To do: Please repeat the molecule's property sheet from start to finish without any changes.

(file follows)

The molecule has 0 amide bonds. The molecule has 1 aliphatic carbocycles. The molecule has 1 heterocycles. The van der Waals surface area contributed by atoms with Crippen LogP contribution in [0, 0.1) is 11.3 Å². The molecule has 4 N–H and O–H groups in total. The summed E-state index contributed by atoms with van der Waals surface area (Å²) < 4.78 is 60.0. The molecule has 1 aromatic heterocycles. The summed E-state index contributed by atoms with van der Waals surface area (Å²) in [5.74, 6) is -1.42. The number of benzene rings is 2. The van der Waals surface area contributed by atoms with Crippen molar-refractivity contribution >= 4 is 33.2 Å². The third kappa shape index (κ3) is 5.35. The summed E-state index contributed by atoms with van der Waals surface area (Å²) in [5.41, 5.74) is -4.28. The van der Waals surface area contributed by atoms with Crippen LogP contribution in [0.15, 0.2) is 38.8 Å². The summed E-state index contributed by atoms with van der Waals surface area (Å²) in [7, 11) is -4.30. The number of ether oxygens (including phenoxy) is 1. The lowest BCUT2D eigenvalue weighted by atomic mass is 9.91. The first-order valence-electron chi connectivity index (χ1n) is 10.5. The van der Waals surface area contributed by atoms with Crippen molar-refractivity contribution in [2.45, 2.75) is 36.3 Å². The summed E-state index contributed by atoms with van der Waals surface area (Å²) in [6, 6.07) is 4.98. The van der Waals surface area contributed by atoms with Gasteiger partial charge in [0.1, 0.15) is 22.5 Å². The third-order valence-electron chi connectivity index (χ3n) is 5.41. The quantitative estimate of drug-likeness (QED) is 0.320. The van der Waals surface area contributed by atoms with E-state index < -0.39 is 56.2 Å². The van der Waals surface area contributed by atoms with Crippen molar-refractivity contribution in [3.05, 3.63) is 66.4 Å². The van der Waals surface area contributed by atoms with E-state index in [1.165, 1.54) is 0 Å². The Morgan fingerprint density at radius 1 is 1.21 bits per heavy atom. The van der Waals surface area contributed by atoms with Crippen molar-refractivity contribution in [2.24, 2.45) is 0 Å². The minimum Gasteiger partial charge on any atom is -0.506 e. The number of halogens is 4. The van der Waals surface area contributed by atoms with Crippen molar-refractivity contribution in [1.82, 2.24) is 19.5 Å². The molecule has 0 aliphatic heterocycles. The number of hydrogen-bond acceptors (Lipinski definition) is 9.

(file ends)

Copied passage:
The molecule has 0 amide bonds. The molecule has 1 aliphatic carbocycles. The molecule has 1 heterocycles. The van der Waals surface area contributed by atoms with Crippen LogP contribution in [0, 0.1) is 11.3 Å². The molecule has 4 N–H and O–H groups in total. The summed E-state index contributed by atoms with van der Waals surface area (Å²) < 4.78 is 60.0. The molecule has 1 aromatic heterocycles. The summed E-state index contributed by atoms with van der Waals surface area (Å²) in [5.74, 6) is -1.42. The number of benzene rings is 2. The van der Waals surface area contributed by atoms with Crippen molar-refractivity contribution >= 4 is 33.2 Å². The third kappa shape index (κ3) is 5.35. The summed E-state index contributed by atoms with van der Waals surface area (Å²) in [5.41, 5.74) is -4.28. The van der Waals surface area contributed by atoms with Crippen LogP contribution in [0.15, 0.2) is 38.8 Å². The summed E-state index contributed by atoms with van der Waals surface area (Å²) in [7, 11) is -4.30. The number of ether oxygens (including phenoxy) is 1. The lowest BCUT2D eigenvalue weighted by atomic mass is 9.91. The first-order valence-electron chi connectivity index (χ1n) is 10.5. The van der Waals surface area contributed by atoms with Crippen molar-refractivity contribution in [2.45, 2.75) is 36.3 Å². The summed E-state index contributed by atoms with van der Waals surface area (Å²) in [6, 6.07) is 4.98. The van der Waals surface area contributed by atoms with Gasteiger partial charge in [0.1, 0.15) is 22.5 Å². The third-order valence-electron chi connectivity index (χ3n) is 5.41. The quantitative estimate of drug-likeness (QED) is 0.320. The van der Waals surface area contributed by atoms with E-state index < -0.39 is 56.2 Å². The van der Waals surface area contributed by atoms with Crippen molar-refractivity contribution in [3.05, 3.63) is 66.4 Å². The van der Waals surface area contributed by atoms with E-state index in [1.165, 1.54) is 0 Å². The Morgan fingerprint density at radius 1 is 1.21 bits per heavy atom. The van der Waals surface area contributed by atoms with Crippen molar-refractivity contribution in [2.24, 2.45) is 0 Å². The minimum Gasteiger partial charge on any atom is -0.506 e. The number of halogens is 4. The van der Waals surface area contributed by atoms with Crippen molar-refractivity contribution in [1.82, 2.24) is 19.5 Å². The molecule has 0 aliphatic heterocycles. The number of hydrogen-bond acceptors (Lipinski definition) is 9.